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Your most useful class

Discussion in 'Anything goes' started by forever_town, Oct 10, 2007.

  1. forever_town

    forever_town Active Member

    In the opposite vein of the most worthless class thread, of the classes you took in high school or college, which one was the MOST valuable to you in your career or your later life? No matter whether you aced it or barely passed it, if you still use stuff you learned from that class in your later life, which class fits the bill?

    The one that immediately comes to mind for me was a class called Editing and Document Design. I got a "C" in it (and I think I had to work hard for that), but I learned a lot of skills I use today in copy editing. I also picked up some design principles that I was able to impart on desktop publishing students in a class I was TAing.
  2. Idaho

    Idaho Active Member

    Non J-School division: Football Coaching Methods.

    I think I was the only non-football player in the class and it was taught by the assistant coaches with the head coach as the 'official' instructor. It was very low key and taught spring semester, but I was actually covering the team at the time for the Big City Daily News and I learned a ton about football in the class and even got a few recruiting scoops in the process
  3. buckweaver

    buckweaver Active Member

    High school technology. Not because of the material, most of which is outdated even less than a decade later, but because of what I learned from the instructor:

    He taught me how to think.
  4. Angola!

    Angola! Guest

    High school - Keyboarding. I had to take it to fill an elective and I am glad I did because now I can type very fast with few mistakes, which obviously helps in this business.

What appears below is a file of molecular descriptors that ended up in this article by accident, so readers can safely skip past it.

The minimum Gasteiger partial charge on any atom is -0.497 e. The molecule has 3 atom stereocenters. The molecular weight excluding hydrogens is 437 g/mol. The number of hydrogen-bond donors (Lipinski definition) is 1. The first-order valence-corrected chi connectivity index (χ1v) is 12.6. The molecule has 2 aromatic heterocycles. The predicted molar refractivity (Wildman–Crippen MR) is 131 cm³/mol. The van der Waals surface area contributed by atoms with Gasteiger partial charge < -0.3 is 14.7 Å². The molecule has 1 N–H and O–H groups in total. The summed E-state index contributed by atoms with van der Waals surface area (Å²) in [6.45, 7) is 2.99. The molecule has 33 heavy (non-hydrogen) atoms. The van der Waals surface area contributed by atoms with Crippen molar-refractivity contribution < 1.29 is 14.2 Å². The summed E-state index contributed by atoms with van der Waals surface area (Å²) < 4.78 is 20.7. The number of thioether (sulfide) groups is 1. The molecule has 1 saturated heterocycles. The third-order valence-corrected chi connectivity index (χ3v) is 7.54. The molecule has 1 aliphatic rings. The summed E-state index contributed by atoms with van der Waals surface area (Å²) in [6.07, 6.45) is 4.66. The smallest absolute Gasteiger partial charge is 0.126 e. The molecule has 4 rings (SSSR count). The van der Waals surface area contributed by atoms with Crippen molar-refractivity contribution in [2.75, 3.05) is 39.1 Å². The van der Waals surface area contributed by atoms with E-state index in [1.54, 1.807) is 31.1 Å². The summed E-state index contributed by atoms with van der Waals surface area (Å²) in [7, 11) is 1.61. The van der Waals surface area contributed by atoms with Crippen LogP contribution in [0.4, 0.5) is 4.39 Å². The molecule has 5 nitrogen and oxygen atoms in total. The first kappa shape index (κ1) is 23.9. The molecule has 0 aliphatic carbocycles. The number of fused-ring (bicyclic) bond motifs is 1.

College - American Authors of the 20th Century (or something like that): It was the class that caused me to change my major to English and eventually led me to this profession. It also gave me a bunch of people to talk to who liked to read as much as I do, which was nice.
  5. ink-stained wretch

    ink-stained wretch Active Member

    Escape and Evade.

    Techniques have worked very well on editors will brilliant story ideas they picked up at the country club or the last seminar.
  6. TheSportsPredictor

    TheSportsPredictor Well-Known Member

    Typing! Took it in 9th grade, got a C (one of only two in HS) and now type nearly 100 wpm.
  7. outofplace

    outofplace Well-Known Member

    Angola, thanks for mentioning keyboarding. I was about to put something else, but I had pretty much the same experience as you. I still don't know how some people get by with the hunt-and-peck method, but I have seen them do it.
  8. Angola!

    Angola! Guest

    I have had lots of co-workers in my time in the business that type like that. I can't imagine the errors they make and how long it must take them to type stories and agate.
  9. buckweaver

    buckweaver Active Member

    Until my sixth-grade keyboarding class, I was very, very fast at the hunt-and-peck. Being stubborn as hell, I didn't think that typing "correctly" would make me faster. Well, it did.
  10. trifectarich

    trifectarich Well-Known Member

    Freshman year of high school -- Typing I (on a MANUAL machine).
  11. cougargirl

    cougargirl Active Member

    Agreed. Typing, which I took in the ninth grade. I hated that class but I've certainly made the most of it.

    In college it was either public speaking or "women in the workplace." The former because we learned not only to deliver a speech but the importance of delivery, arguments, organization and using facts to support our arguments. The latter because it was a class of six students with a male professor who insisted we debate/discuss instead of spoonfeeding us information, so participation in the course was critical.
  12. Big Buckin' agate_monkey

    Big Buckin' agate_monkey Active Member

    Senior year of college, I took a class in which we discussed life after college. It wasn't supposed to be that, but he took about 6 weeks to discuss things like job searching, interviewing, proper follow-up techniques, how to negotiate an offer, dressing for an interview, dressing for a job, 401(k), health benefits ... and a bunch of other stuff similar to the last two items that you don't learn about in college otherwise.
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